Before we get down to developing a marketing plan for our clients, we always ask them one thing: who’s your ideal client?
It should be simple, right? Who is your product or service meant for? But what’s meant to be an easy question is often the most difficult.
Think about like a game of darts: you have to aim to hit the target, right? But if you throw a dart without aiming, you’ll probably lose. But if your aim is true, you’ll win every time.
Defining your audience isn’t much different. It’s all about describing your ideal client, so you know who you’re targeting. In this blog, we’ll cover the basics of defining your audience so you can hit that marketing bullseye every time.
The Who, What, Why, and Where of It All.
Let’s be clear - a target audience can be defined as a group of people to whom you want to sell something. But finding the “who, what, why, and where” of it all is where you’ll really strike gold.
So how do you figure out who your target audience is? Let’s start by creating a buyer persona. A buyer persona is a representation of your ideal customer based on market research and data about your existing customers. If you have data on your current customer base, consider including that information such as demographics, behavior, patterns, motivations, and goals. The more detailed you can get, the better.
If you’re a new business or don’t have access to historical customer data, start from scratch. Does your product or service appeal to a customer of a certain age? Are you limited to a specific geographic area? Or is what you offer specific to a particular type of personality? Remember, be as detailed as you possibly can. This buyer persona will add structure to your audience.
Pro Tip: You don’t have to stick to one buyer persona, especially if you offer multiple products or services. Try building multiple personas based on your current clientele or who you perceive your ideal customer to be.
Here’s a trick to defining your audience: put your listening ears on. Social listening is when you track social media for mentions and conversations related to your brand. Think searching for and saving hashtags that are relevant to your business or industry.
Here’s how you do it:
Step 1: Monitor social media channels for mentions of your brand, competitors, products, and keywords related to your business.
Step 2: Analyze the information for ways to put what you learn into action.
Now let’s break that down.
When you monitor social media channels for mentions of your brand, competitors, products, or services, make sure you’re using relevant keywords. For example, what keywords would we use at Iron City Social? Obviously marketing, social media marketing, branding, advertising, etc. But the point here is to think outside of the box. Yes, you should use the more obvious keywords that apply to your product or service but try using keywords specific to you or your geographic area. Here’s what we would use: Birmingham, DIY Marketer, Marketing Tips, Small Business Tips, BHAM, BHM, etc.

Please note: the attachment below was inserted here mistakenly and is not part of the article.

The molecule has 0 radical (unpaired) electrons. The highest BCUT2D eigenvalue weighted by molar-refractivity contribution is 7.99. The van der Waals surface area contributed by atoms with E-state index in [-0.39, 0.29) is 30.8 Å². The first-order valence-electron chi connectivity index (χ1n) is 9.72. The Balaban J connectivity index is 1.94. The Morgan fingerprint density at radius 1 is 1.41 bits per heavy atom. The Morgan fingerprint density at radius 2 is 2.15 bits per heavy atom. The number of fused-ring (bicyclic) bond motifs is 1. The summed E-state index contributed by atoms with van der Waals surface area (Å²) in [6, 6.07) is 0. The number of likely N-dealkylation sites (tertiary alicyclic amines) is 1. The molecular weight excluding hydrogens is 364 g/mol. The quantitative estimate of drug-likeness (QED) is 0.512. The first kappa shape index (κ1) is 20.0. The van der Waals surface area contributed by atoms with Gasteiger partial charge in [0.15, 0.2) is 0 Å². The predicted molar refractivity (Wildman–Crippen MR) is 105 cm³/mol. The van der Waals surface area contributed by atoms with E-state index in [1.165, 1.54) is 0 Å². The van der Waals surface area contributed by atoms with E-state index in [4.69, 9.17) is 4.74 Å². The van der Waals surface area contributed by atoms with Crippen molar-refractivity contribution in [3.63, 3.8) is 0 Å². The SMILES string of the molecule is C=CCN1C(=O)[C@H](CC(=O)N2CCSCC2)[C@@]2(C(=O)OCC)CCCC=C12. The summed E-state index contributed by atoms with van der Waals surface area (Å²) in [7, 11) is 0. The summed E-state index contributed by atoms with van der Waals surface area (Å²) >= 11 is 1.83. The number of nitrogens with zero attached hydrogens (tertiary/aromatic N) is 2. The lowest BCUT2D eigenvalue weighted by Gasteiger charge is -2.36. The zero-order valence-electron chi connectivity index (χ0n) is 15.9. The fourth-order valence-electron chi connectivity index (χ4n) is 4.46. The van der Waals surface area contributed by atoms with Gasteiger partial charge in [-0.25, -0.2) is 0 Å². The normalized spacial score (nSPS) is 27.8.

Are you following us here? Be concise but be creative.
When setting up your social listening, make sure to spread a wide night. Just don’t stick to social platforms such as Instagram and Facebook, but try out others like LinkedIn and Twitter. The point here is to not only find out more about your audience but find out where your audience is as well. So don’t be shy, cast a wide net.
One of the most important things about social listening is learning from your competition. Don’t just pay attention to what they say but what they do. How do they interact with their audience? What have they gotten wrong and what are they getting right? The goal here is to learn the hard lessons the easy way. If they have a similar product or service but their content isn’t quite hittin’ - then they’re targeting the wrong audience. On the other hand, if they’re in tune with their audience and getting great engagement - learn from them!
Still having some trouble? We got you. Click this link for a free checklist on how to identify your target audience: https://www.ironcitysocial.com/identifying-target-audience